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Aortic Stenosis in High Altitude
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Aortic Stenosis in High Altitude

I was diagnosed with Aortic Stenosis in August 2012. I have been living in an area that is at 8,500 feet in elevation. I am experiencing shortness of breath and a persistent cough while I have been living here. I become winded during the execution of small everyday tasks such as moving boxes, raking, and at times, even getting into bed or entering my pick-up. I am asking for an educated opinion as to whether or not I would need to move from my location and get back down to sea level. Also what am I doing to my heart by remaining here at this altitude? I have read that the cough could also be a symptom. I was also diagnosed with Asthma and was given both Albuterol and Advair for inhalers. I was also diagnosed with mild Sleep Apnea. When I consulted with a sleep technician, I was told that the Apnea was not in play in regards to my symptoms as that only affects sleep. I do not feel as though it is the Asthma as I experience no wheezing.
   Please help. Thanks so much.
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The combination of pulmonary and valvular heart diseae puts you at more risk for developing symptoms such as shortness of breath and decreased exercise tolerance. Living at high altitudes does not affect the overall percent of oxygen in the air.  Instead, there is less pressure which results is less air (mass per unit volume).  This usually has more of an effect on pulmonary disorders such as COPD, or reactive airwary disease (asthma), etc. where air flow may be a problem.  Having aortic stenosis generally would not be affected too greatly by higher altitudes as this is primarily a disorder of decreasing cardiac output.  Depending on how severe your aortic stenosis is (mild, moderate, severe, critical), it may be worthwhile to ensure there has not been progression in the stenosis of your valve or any further changes to your underlying left ventricular function (especially if you are experiencing new or progressive symptoms).  This can be done noninsvasively by an echocardiogram.  Having lived there since 8/2012, your body should have appropriately acclimatized to the higher altitudes, so making sure your lung and heart issues have not gotten worse would be priority #1.  Only then could a definitve recommendation be made regarding your living situation.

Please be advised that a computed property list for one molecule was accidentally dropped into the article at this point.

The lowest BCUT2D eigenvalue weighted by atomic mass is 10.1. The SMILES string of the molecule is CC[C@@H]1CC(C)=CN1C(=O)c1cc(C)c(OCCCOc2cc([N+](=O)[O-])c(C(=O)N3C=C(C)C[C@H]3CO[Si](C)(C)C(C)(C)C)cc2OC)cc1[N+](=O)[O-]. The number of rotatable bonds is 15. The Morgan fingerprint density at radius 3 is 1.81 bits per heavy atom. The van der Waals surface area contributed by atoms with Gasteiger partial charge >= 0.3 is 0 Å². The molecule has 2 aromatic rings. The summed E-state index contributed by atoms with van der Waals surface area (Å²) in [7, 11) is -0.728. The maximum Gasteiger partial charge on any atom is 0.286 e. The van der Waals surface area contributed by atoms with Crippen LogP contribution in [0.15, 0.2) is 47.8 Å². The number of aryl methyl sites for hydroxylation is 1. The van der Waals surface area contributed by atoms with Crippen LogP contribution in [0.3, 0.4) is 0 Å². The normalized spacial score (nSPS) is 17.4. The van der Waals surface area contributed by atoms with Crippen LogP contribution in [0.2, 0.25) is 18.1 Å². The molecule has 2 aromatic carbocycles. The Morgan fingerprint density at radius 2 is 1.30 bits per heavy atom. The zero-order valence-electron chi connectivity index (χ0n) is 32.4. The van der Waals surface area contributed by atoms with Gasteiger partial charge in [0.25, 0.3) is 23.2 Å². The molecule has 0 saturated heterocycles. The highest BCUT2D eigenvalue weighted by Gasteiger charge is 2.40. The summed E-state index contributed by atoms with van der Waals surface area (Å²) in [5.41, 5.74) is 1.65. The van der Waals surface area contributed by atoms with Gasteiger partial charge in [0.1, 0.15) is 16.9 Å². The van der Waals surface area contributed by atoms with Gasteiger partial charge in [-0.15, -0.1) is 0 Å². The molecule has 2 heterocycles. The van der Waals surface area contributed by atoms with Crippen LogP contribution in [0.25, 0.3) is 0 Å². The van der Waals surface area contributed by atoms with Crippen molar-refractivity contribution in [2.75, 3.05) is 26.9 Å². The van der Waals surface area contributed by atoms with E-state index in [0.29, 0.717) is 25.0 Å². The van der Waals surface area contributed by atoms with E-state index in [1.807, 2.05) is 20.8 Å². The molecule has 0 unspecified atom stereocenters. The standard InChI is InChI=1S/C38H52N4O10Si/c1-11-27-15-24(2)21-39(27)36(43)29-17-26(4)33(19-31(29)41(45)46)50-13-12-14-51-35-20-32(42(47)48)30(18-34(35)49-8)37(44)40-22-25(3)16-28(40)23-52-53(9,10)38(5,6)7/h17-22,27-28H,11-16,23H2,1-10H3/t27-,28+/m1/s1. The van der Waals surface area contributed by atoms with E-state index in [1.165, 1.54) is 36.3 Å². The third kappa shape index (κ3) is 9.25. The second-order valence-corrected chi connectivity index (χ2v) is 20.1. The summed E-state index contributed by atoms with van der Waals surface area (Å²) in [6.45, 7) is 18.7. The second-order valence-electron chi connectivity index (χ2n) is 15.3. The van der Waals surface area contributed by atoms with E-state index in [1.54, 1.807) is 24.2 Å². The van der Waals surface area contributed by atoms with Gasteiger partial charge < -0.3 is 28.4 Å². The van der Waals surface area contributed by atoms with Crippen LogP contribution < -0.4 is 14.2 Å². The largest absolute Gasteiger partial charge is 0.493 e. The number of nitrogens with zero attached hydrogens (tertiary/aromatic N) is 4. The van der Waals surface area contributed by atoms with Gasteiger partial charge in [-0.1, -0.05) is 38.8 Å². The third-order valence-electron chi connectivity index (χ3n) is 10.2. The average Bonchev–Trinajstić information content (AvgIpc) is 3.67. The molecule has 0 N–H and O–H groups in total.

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Just a note:  You don't mention that you're taking any blood pressure medications, but certain kinds are strongly associated with a dry cough, which, in my experience, feels quite a bit like asthma.
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